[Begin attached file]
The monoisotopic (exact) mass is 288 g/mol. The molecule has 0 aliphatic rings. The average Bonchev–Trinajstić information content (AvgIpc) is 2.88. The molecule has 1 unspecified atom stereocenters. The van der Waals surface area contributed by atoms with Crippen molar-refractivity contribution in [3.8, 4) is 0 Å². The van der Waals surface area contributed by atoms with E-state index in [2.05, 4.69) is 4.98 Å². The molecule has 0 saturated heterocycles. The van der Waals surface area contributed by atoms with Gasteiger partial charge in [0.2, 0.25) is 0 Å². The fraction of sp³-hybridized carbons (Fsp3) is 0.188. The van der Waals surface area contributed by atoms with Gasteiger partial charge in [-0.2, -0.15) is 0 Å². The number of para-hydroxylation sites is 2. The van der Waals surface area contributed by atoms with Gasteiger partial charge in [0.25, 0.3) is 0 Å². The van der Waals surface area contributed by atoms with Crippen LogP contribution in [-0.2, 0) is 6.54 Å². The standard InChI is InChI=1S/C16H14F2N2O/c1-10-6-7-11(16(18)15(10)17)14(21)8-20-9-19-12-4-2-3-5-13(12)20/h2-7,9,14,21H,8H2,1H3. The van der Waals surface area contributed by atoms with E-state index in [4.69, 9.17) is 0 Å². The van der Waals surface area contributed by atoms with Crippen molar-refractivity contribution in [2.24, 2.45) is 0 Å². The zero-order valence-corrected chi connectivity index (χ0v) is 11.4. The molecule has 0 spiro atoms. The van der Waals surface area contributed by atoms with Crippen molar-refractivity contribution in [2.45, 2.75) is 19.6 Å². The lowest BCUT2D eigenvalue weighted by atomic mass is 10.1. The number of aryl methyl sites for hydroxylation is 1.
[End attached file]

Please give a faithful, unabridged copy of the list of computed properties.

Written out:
The monoisotopic (exact) mass is 288 g/mol. The molecule has 0 aliphatic rings. The average Bonchev–Trinajstić information content (AvgIpc) is 2.88. The molecule has 1 unspecified atom stereocenters. The van der Waals surface area contributed by atoms with Crippen molar-refractivity contribution in [3.8, 4) is 0 Å². The van der Waals surface area contributed by atoms with E-state index in [2.05, 4.69) is 4.98 Å². The molecule has 0 saturated heterocycles. The van der Waals surface area contributed by atoms with Gasteiger partial charge in [0.2, 0.25) is 0 Å². The fraction of sp³-hybridized carbons (Fsp3) is 0.188. The van der Waals surface area contributed by atoms with Gasteiger partial charge in [-0.2, -0.15) is 0 Å². The number of para-hydroxylation sites is 2. The van der Waals surface area contributed by atoms with Gasteiger partial charge in [0.25, 0.3) is 0 Å². The van der Waals surface area contributed by atoms with Crippen LogP contribution in [-0.2, 0) is 6.54 Å². The standard InChI is InChI=1S/C16H14F2N2O/c1-10-6-7-11(16(18)15(10)17)14(21)8-20-9-19-12-4-2-3-5-13(12)20/h2-7,9,14,21H,8H2,1H3. The van der Waals surface area contributed by atoms with E-state index in [4.69, 9.17) is 0 Å². The van der Waals surface area contributed by atoms with Crippen molar-refractivity contribution in [2.24, 2.45) is 0 Å². The zero-order valence-corrected chi connectivity index (χ0v) is 11.4. The molecule has 0 spiro atoms. The van der Waals surface area contributed by atoms with Crippen molar-refractivity contribution in [2.45, 2.75) is 19.6 Å². The lowest BCUT2D eigenvalue weighted by atomic mass is 10.1. The number of aryl methyl sites for hydroxylation is 1.